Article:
What I Talk About When I Talk About Running - Book ReviewAn interesting read for "runners who read" is What I Talk About When I Talk About Running
It is written by Japanese writer Haruki Murakami.
His work has been translated into over forty languages.
And he has received many prizes like the Franz Kafka Prize.
Murakami starts his story by telling he was a jazz bar owner. In 1982 he sold the jazz bar and became a full-time writer. He says he had an "unhealthy lifestyle". To balance things out, he starts running.
He has run a solo run from Athens to Marathon, over twenty-five marathons to date, a number of triathlons and an ultra-marathon of sixty-two miles in the north of Japan.
In this book Murakami reflects upon the influence running has had on his writing and on his life in general.
He is a middle of the pack runner who when he is "seriously running" as he puts it, does six miles six days a week. In the book he describes, amongst other things, his preparations for the New York City Marathon.
The interesting thing about this book is that Murakami seems to write about running, but really writes about himself: about the moment of truth when he decided to become a writer, about coming to terms with not being able to beat personal bests anymore after he turned fifty, etc.
This is a great book for runners who love reading a good book.
I loved the many moments of recognition I had when reading What I Talk About When I Talk About Running. Murakami describes some things very well, like the unwritten bond you have with people you meet every time you go for a run, the feeling people get in the past few miles of a marathon, the small battles you have in a race with certain people, the feeling of runner's blues, etc.
The stories about some of the races, like his run from Athens to Marathon and his 62 mile ultramarathon in the north of Japan are good short stories on their own in which you will recognize yourself if you have ever gone through gruelling race experiences.
After his ultramarathon he suffered from runner's blues for years and years.
It had that much of an impact on him.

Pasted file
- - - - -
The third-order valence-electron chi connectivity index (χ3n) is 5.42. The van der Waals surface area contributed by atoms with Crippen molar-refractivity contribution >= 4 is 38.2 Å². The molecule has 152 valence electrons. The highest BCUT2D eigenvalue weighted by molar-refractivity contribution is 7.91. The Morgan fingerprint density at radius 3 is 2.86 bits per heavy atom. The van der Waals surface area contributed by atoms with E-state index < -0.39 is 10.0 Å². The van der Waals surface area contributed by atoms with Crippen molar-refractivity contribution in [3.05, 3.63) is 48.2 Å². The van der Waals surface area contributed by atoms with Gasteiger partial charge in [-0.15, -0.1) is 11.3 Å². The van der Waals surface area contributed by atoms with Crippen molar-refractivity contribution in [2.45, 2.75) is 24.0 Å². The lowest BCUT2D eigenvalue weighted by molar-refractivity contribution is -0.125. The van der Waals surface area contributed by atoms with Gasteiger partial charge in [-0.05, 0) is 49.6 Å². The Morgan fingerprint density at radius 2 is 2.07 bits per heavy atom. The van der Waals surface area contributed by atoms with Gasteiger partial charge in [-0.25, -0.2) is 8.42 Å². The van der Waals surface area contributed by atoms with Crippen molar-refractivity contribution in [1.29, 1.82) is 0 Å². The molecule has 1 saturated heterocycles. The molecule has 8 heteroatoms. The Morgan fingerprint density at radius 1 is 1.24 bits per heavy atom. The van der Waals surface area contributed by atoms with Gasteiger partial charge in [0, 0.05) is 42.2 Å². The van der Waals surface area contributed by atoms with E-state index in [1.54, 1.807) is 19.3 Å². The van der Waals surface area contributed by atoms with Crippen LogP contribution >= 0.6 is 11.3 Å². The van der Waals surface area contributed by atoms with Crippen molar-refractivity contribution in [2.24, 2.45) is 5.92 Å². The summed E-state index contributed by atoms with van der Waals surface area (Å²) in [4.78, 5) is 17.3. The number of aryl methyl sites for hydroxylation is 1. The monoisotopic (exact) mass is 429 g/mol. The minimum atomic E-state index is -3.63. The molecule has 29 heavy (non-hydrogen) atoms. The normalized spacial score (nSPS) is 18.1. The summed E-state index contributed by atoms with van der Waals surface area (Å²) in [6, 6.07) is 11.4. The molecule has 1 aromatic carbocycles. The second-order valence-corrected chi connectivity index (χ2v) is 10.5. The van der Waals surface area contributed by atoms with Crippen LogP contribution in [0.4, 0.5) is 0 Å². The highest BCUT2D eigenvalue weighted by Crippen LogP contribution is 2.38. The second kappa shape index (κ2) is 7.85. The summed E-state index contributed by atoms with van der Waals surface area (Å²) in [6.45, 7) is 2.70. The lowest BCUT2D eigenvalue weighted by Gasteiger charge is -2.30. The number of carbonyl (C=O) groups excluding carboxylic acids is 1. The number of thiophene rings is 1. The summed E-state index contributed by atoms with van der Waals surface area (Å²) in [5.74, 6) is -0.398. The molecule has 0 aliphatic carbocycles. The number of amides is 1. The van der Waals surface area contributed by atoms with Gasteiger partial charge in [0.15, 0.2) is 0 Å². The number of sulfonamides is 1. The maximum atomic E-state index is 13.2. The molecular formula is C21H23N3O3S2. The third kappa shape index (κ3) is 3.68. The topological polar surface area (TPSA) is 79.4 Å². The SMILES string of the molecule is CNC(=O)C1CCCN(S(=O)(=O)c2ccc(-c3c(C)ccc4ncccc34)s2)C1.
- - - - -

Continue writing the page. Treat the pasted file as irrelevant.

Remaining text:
And when you read the story about the race, you can sort of understand why.
(I guess you probably need to experience a race like that to truly understand).
In order to not spoil that part, you will have to get the book to read it!
His descriptions are interesting.
E.g. in his run from Athens to Marathon he describes a cat flattened by a car, "like some misshapen pizza".
He counts the number of dead cats and dogs on this road, questions, as you might do as welll when the going gets tough, why he ever got himself into this run, why the sun is so hot, etc.
I think you'll be able to relate to the writer in many parts of this book whereas non-runners will have a bit more difficulty with that.
In amongst it all are some good quotes and little lessons to be picked up. I love the quote in the preface of the book:
Pain is inevitable. Suffering is optional.
It is not his, a friend of his uses it as a mantra.
But it is a phrase that has stuck by me and I sometimes (m)utter internally when things get tough.
As said before, What I Talk About When I Talk About Running is not all about running and it is at the same time.
At some points Murakami describes the process of writing a novel.
How painful it is to get the right words out.
And how it requires more from him than running or physical labour.
All in all this is a great book written by an interesting, humble, charming person.
There are people who have run only one marathon (don't get me wrong, a great effort) and go boasting about it until it drives you crazy.
Murakami has done over twenty-five and acts like it is nothing out of the ordinary.
Click here for more information about this book.
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